It is 3 oíclock, and Iím heading back.  I am just near the Seal Head Rock on my way out of here.  And I can see a piece of the river from here.  It is a piece that is just having gone around the bend, around (monument) Explorers Monument.  It is a little breezy and very pleasant.  The sky is mostly clear.  A few clouds off on the sides but nothing impinging on me, and it has been very comfortable hiking.  I found a pick axe at the campsite but I didnít see any the [pails?] Harvey mentions.  I also found a couple of old tin cans laying around and there were a couple of walls that did appear to be forming some kind of a [level/elevated?] floor system there under that overhang to make that a more reasonable kind of campsite.  There was absolutely no water at the seep.  The ground was bone dry.  The little tunnel was very amazing that lead to an opening that these three or four trees were growing out through.  Quite an interesting place, all things considered.  I am still puzzled though, as [wind obscures words]  as a place as a campsite that you canít get anywhere from here.  You have to turn around and go back unless it was to bring people to the one site where you can actually see the river, although [wind obscures words] a little bit out of the way, considering as how you can go down [wind obscures words]  Now, back to find a campsite.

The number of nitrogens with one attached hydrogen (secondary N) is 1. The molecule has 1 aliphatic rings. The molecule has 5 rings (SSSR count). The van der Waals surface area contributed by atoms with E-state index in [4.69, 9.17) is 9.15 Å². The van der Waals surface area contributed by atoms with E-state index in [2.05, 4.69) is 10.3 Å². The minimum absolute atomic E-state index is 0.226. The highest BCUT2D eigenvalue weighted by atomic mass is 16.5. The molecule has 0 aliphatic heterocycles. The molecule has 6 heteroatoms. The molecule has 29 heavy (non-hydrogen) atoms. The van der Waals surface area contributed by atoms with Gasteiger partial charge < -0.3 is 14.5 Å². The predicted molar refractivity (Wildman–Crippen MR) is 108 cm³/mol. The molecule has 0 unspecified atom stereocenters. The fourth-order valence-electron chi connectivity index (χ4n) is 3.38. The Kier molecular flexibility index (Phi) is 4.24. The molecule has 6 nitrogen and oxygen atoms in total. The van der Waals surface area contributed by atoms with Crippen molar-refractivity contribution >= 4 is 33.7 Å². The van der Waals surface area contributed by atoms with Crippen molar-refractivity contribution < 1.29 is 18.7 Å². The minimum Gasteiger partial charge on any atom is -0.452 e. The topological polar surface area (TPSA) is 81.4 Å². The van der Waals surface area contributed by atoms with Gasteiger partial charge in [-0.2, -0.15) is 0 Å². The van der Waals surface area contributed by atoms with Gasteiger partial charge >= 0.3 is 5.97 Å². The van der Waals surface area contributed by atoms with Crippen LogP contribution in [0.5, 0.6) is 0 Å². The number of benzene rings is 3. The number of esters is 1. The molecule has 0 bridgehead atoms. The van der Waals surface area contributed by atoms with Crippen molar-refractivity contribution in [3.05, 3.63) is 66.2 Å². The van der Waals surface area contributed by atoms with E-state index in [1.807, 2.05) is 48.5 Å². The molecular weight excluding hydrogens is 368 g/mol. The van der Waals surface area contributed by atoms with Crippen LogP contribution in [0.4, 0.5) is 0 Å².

It is 3:18, and I have reached pretty much the beginning here of Spencer Terrace.  And Iím going to start contouring around to the west.   It looks like it should be pretty easy going.  Right here at this spot, at the base of some rather large Supai boulders, that form the vestige of a higher level (as they) as that level disappears heading down to the terrace, there are two very large mescal pits that I passed on the way in.  Very interesting kind of site.  These two pits are side by side which makes them even more interesting.

It is 3:58.  I am back on the trail.  Contouring around the west side of Mount Huethawali was pretty easy.  The walking [quat?] wasnít as open as it was going along the east side, but I didnít have to do any of the contouring along narrower sections as I did between Huxley and Spencer Terraces.  The key to contouring that side is to hop the saddle between Mount Huethawali and a small hill to the west, that is pretty visible.  And that will make that a pretty short trip.  As I was coming back here towards the trail, I saw a rock cairn and headed for it, but ended up at the top of a cliff.  It may be that there was a break somewhere in there.  I continued along the cliff for a piece until I hit a rather big ravine and I used it to work my way down through the first couple of cliff levels and then I continued to contour over towards the saddle here between Garnet and Bass.  And so I have caught the trail once again.  The trail is a little bit below the high point on the west side of this saddle.  So it seems that I could have found another break here where I could have come down that ravine and headed more or less straight across here and then climbed up to the trail as well.  So on to my pack.  It is still a very pleasant day.  Just a little warm when the breeze isnít blowing, since the sun is shining quite bright.  But, all in all still very nice.  And the sky is blue.  I can see a small crescent moon overhead that will be kind of nice to deal with for a couple of days.

It is 4:08 and I am just passing through the ďYĒ junction.  Just a short ways down the trail before reaching the ďYĒ thereís a mescal pit that the trail goes right through the edge of, so very easy to spot.